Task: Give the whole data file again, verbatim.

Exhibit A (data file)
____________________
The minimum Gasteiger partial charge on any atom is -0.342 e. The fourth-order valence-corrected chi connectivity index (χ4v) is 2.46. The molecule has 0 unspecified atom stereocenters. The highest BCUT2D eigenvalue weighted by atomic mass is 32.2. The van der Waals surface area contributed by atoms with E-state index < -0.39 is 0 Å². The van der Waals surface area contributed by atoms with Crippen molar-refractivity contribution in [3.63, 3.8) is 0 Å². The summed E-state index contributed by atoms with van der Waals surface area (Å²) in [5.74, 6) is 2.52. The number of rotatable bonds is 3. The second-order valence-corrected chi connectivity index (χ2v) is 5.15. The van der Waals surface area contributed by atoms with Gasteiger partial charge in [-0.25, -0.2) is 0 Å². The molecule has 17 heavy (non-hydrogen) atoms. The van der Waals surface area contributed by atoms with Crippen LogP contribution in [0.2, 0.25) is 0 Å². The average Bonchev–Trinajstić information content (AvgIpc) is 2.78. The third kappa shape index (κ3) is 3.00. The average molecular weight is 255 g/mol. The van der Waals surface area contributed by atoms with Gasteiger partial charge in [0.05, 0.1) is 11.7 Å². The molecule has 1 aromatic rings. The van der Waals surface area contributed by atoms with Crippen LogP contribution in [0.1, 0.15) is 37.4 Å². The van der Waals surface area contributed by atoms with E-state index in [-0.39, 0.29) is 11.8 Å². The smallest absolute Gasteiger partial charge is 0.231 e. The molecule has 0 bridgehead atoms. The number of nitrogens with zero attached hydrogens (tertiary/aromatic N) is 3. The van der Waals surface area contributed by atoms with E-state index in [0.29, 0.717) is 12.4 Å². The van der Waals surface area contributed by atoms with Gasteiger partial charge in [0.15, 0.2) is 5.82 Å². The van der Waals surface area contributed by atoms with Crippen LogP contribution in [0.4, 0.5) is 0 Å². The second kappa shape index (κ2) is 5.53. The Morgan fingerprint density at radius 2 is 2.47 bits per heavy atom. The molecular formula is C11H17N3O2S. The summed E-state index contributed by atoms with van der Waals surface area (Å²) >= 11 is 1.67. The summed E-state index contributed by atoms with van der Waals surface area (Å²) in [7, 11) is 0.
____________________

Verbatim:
The minimum Gasteiger partial charge on any atom is -0.342 e. The fourth-order valence-corrected chi connectivity index (χ4v) is 2.46. The molecule has 0 unspecified atom stereocenters. The highest BCUT2D eigenvalue weighted by atomic mass is 32.2. The van der Waals surface area contributed by atoms with E-state index < -0.39 is 0 Å². The van der Waals surface area contributed by atoms with Crippen molar-refractivity contribution in [3.63, 3.8) is 0 Å². The summed E-state index contributed by atoms with van der Waals surface area (Å²) in [5.74, 6) is 2.52. The number of rotatable bonds is 3. The second-order valence-corrected chi connectivity index (χ2v) is 5.15. The van der Waals surface area contributed by atoms with Gasteiger partial charge in [-0.25, -0.2) is 0 Å². The molecule has 17 heavy (non-hydrogen) atoms. The van der Waals surface area contributed by atoms with Crippen LogP contribution in [0.2, 0.25) is 0 Å². The average Bonchev–Trinajstić information content (AvgIpc) is 2.78. The third kappa shape index (κ3) is 3.00. The average molecular weight is 255 g/mol. The van der Waals surface area contributed by atoms with Gasteiger partial charge in [0.05, 0.1) is 11.7 Å². The molecule has 1 aromatic rings. The van der Waals surface area contributed by atoms with Crippen LogP contribution in [0.1, 0.15) is 37.4 Å². The van der Waals surface area contributed by atoms with E-state index in [-0.39, 0.29) is 11.8 Å². The smallest absolute Gasteiger partial charge is 0.231 e. The molecule has 0 bridgehead atoms. The number of nitrogens with zero attached hydrogens (tertiary/aromatic N) is 3. The van der Waals surface area contributed by atoms with E-state index in [0.29, 0.717) is 12.4 Å². The van der Waals surface area contributed by atoms with Gasteiger partial charge in [0.15, 0.2) is 5.82 Å². The van der Waals surface area contributed by atoms with Crippen LogP contribution in [0.4, 0.5) is 0 Å². The second kappa shape index (κ2) is 5.53. The Morgan fingerprint density at radius 2 is 2.47 bits per heavy atom. The molecular formula is C11H17N3O2S. The summed E-state index contributed by atoms with van der Waals surface area (Å²) >= 11 is 1.67. The summed E-state index contributed by atoms with van der Waals surface area (Å²) in [7, 11) is 0.